On March 12, 2007, the Department of Public Instruction received a complaint under state and federal special education law from XXXXX against the Green Bay Area School District. This is the department’s decision regarding that complaint. The issues relate to the 2006-2007 school year and are identified below.
- Whether the district properly determined the student’s postsecondary goals.
The annual individualized education program (IEP) for the student was conducted during three meetings: November 6, November 14, and November 29, 2006. The parent attended all three meetings. The district stated in its written response that a final draft of the IEP was emailed to the parent on December 18, 2006. The parent emailed back on January 5, 2007, stating she had nothing to add at that time. The district sent out the final copy of the IEP in January 2007. The district explained that over the holiday break, some of the district forms changed to incorporate federal regulation changes which became effective on October 14, 2006. The district changed its forms from what was initially emailed to the parent in December to what the parent received in the mail in January 2007 to meet federal requirements.
Beginning not later than the first IEP to be in effect when the student turns 14 and updated annually, the IEP must include appropriate measurable postsecondary goals based upon age appropriate transition assessments related to training or education, employment, and, where appropriate, independent living skills. The district must invite a student with a disability to attend the student’s IEP team meeting if a purpose of the meeting will be the consideration of the postsecondary goals for the student and the transition services needed to assist the student in reaching those goals. If the child does not attend the IEP team meeting, the district must take other steps to ensure that the student’s preferences and interests are considered.
On the district’s November 2006 IEP under Present Level of Academic Achievement and Functional Performance (I-9), the item “What is the student’s desired post school outcome?” was left blank. However, the IEP does include the form titled IEP: Transition Services (I-12) which describes transition services in detail. The measurable postsecondary goal listed under Training/Education and Employment states: “[The student] will be able to hold a part-time supported employment job in a community setting utilizing categorizing or sorting skills, and have limited customer interaction.” This identifies a post-school outcome. Since the law does not require the IEP team to include information under one component of the student’s IEP if that is already contained under another component, the department concludes the district properly determined the student’s postsecondary goals.
- Whether the district properly determined and documented whether the goals are based on age-appropriate transition assessments.
There was no written documentation in the November 2006 IEP to indicate whether the goals were based on age-appropriate transition assessments. This was a requirement added with the final federal regulations that went into effect on October 14, 2006. While the district has used formal vocational assessments in March 2006 as well as daily informal vocational assessments, the district acknowledges it was neither specifically addressed nor documented in the November 2006 IEP.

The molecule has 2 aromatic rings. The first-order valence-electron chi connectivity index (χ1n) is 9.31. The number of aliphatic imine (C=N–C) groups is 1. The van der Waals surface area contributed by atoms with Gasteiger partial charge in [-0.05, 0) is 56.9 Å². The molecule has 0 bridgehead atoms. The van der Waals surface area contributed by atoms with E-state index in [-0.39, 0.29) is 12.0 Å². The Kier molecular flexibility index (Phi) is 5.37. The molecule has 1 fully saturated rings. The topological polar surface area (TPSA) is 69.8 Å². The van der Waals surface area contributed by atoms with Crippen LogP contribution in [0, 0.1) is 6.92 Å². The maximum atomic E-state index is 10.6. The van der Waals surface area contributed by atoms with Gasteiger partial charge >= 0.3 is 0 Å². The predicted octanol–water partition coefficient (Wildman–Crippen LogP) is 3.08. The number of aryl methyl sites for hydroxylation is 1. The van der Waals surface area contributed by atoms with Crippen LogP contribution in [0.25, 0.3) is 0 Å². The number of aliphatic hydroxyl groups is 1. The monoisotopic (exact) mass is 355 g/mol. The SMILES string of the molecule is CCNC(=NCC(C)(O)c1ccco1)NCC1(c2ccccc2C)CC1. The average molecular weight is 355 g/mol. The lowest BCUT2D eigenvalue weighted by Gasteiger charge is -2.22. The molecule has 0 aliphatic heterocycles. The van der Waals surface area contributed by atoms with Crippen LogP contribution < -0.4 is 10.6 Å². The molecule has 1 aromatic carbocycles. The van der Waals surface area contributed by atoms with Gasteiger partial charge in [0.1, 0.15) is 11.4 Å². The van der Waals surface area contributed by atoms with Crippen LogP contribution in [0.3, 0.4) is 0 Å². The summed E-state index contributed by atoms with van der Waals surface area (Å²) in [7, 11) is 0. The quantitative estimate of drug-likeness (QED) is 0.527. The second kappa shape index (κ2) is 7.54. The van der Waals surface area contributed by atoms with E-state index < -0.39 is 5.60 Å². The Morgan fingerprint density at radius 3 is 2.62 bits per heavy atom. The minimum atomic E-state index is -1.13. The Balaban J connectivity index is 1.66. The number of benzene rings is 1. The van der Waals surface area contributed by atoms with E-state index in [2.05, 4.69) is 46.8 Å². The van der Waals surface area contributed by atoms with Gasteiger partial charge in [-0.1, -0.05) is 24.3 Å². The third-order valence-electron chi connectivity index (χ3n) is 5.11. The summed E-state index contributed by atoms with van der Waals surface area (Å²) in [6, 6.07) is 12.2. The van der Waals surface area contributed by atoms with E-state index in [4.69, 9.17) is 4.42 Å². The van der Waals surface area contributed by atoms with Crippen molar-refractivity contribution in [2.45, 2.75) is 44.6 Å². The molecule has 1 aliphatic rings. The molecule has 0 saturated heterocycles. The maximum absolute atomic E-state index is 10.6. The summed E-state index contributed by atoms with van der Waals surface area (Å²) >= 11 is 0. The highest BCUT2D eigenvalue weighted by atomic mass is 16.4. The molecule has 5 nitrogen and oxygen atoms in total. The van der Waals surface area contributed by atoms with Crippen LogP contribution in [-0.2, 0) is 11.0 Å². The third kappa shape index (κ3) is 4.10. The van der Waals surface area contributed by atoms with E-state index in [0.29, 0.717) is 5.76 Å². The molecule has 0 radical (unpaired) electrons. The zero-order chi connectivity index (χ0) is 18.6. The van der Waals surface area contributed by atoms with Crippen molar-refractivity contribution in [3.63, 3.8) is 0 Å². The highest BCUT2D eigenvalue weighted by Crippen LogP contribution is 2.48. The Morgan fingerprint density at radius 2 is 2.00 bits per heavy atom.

- Whether the district properly documented whether other agencies would provide or pay for transition services.
To the extent appropriate, with the consent of the parents or a student who has reached the age of majority, the public agency must invite a representative of any participating agency that is likely to be responsible for providing or paying for transition services. The district acknowledges that the question ‘Will other agencies likely be involved in providing or paying for any transition services?’ on the district’s IEP form of the final November 2006 IEP was neither discussed nor addressed at the November 2006 meeting.
The district contends at the time of the November IEP team meetings, there were no potential agencies that would be responsible for providing or paying for transition services. Therefore, no outside agency representative was invited to attend the meeting and the item should have been marked “No.” The district acknowledges this requirement was not on the district’s form at the time of the meeting.
- Whether the district properly developed needed employment transition services.
Listed on the district’s IEP form titled IEP: Transition Services (I-12), were needed transition services that included instruction, employment, post school adult living, daily living, community experiences, functional vocational assessment, and related services. These services include target dates for completion and persons responsible for implementation. According to interviews with district providers, the services were developed based upon the student’s interests, preferences and parent input since the student did not attend any of the meetings. Specifically, the services were designed to take into account the student’s need for movement and variety. While the parent expressed a desire to have the student receive longer shifts at his work sites, after discussion at the meeting, it was decided that the longer shifts would not best meet the student’s individual needs. The department concludes the district properly developed needed employment transition services.
- Whether the district properly determined and documented when periodic reports of the student’s progress toward meeting annual goals are to be provided.